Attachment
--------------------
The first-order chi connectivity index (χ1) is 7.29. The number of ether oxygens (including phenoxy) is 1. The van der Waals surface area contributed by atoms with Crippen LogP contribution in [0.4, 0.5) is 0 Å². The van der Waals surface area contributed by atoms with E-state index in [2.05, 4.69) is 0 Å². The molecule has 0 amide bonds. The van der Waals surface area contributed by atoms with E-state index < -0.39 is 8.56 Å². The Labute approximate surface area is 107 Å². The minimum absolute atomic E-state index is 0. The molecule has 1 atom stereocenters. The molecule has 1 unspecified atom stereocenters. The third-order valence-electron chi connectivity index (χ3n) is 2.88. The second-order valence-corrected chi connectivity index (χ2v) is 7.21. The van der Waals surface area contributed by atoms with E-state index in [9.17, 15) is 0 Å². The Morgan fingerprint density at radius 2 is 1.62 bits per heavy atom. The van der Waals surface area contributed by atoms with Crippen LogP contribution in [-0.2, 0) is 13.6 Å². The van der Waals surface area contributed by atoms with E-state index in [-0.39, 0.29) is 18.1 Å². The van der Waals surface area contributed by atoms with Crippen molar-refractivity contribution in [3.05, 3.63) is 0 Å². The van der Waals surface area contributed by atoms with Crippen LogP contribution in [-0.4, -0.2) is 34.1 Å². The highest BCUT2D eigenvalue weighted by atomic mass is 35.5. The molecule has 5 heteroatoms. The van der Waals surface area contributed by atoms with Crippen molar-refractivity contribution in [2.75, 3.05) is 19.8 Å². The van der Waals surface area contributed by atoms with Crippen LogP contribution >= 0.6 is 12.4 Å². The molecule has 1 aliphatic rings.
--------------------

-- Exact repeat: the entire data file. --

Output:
The first-order chi connectivity index (χ1) is 7.29. The number of ether oxygens (including phenoxy) is 1. The van der Waals surface area contributed by atoms with Crippen LogP contribution in [0.4, 0.5) is 0 Å². The van der Waals surface area contributed by atoms with E-state index in [2.05, 4.69) is 0 Å². The molecule has 0 amide bonds. The van der Waals surface area contributed by atoms with E-state index < -0.39 is 8.56 Å². The Labute approximate surface area is 107 Å². The minimum absolute atomic E-state index is 0. The molecule has 1 atom stereocenters. The molecule has 1 unspecified atom stereocenters. The third-order valence-electron chi connectivity index (χ3n) is 2.88. The second-order valence-corrected chi connectivity index (χ2v) is 7.21. The van der Waals surface area contributed by atoms with E-state index in [9.17, 15) is 0 Å². The Morgan fingerprint density at radius 2 is 1.62 bits per heavy atom. The van der Waals surface area contributed by atoms with Crippen LogP contribution in [-0.2, 0) is 13.6 Å². The van der Waals surface area contributed by atoms with E-state index in [-0.39, 0.29) is 18.1 Å². The van der Waals surface area contributed by atoms with Crippen molar-refractivity contribution in [3.05, 3.63) is 0 Å². The van der Waals surface area contributed by atoms with Crippen LogP contribution in [-0.4, -0.2) is 34.1 Å². The highest BCUT2D eigenvalue weighted by atomic mass is 35.5. The molecule has 5 heteroatoms. The van der Waals surface area contributed by atoms with Crippen molar-refractivity contribution in [2.75, 3.05) is 19.8 Å². The van der Waals surface area contributed by atoms with Crippen LogP contribution >= 0.6 is 12.4 Å². The molecule has 1 aliphatic rings.